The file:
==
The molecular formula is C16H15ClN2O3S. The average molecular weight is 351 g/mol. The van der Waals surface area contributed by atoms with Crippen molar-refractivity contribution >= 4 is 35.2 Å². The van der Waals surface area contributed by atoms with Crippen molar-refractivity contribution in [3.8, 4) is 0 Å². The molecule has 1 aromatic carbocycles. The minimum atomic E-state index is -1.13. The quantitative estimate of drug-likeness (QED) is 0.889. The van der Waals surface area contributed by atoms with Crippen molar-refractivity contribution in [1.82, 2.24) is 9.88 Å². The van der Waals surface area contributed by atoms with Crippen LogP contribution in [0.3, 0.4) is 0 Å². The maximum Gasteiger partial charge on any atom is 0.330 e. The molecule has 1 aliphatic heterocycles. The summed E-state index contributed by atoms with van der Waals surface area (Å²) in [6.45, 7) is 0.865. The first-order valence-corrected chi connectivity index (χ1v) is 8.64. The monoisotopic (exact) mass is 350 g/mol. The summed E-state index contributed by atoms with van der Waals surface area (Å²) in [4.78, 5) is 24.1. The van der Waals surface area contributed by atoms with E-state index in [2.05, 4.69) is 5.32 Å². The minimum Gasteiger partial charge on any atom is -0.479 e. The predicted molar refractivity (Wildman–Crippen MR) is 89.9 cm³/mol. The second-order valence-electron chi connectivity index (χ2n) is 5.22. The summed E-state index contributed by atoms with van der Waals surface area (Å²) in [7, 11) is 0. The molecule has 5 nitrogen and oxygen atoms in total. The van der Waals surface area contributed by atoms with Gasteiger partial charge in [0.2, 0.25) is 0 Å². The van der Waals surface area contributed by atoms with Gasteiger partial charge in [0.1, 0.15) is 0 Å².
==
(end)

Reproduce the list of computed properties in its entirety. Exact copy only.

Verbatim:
The molecular formula is C16H15ClN2O3S. The average molecular weight is 351 g/mol. The van der Waals surface area contributed by atoms with Crippen molar-refractivity contribution >= 4 is 35.2 Å². The van der Waals surface area contributed by atoms with Crippen molar-refractivity contribution in [3.8, 4) is 0 Å². The molecule has 1 aromatic carbocycles. The minimum atomic E-state index is -1.13. The quantitative estimate of drug-likeness (QED) is 0.889. The van der Waals surface area contributed by atoms with Crippen molar-refractivity contribution in [1.82, 2.24) is 9.88 Å². The van der Waals surface area contributed by atoms with Crippen LogP contribution in [0.3, 0.4) is 0 Å². The maximum Gasteiger partial charge on any atom is 0.330 e. The molecule has 1 aliphatic heterocycles. The summed E-state index contributed by atoms with van der Waals surface area (Å²) in [6.45, 7) is 0.865. The first-order valence-corrected chi connectivity index (χ1v) is 8.64. The monoisotopic (exact) mass is 350 g/mol. The summed E-state index contributed by atoms with van der Waals surface area (Å²) in [4.78, 5) is 24.1. The van der Waals surface area contributed by atoms with E-state index in [2.05, 4.69) is 5.32 Å². The minimum Gasteiger partial charge on any atom is -0.479 e. The predicted molar refractivity (Wildman–Crippen MR) is 89.9 cm³/mol. The second-order valence-electron chi connectivity index (χ2n) is 5.22. The summed E-state index contributed by atoms with van der Waals surface area (Å²) in [7, 11) is 0. The molecule has 5 nitrogen and oxygen atoms in total. The van der Waals surface area contributed by atoms with Gasteiger partial charge in [0.2, 0.25) is 0 Å². The van der Waals surface area contributed by atoms with Gasteiger partial charge in [0.1, 0.15) is 0 Å².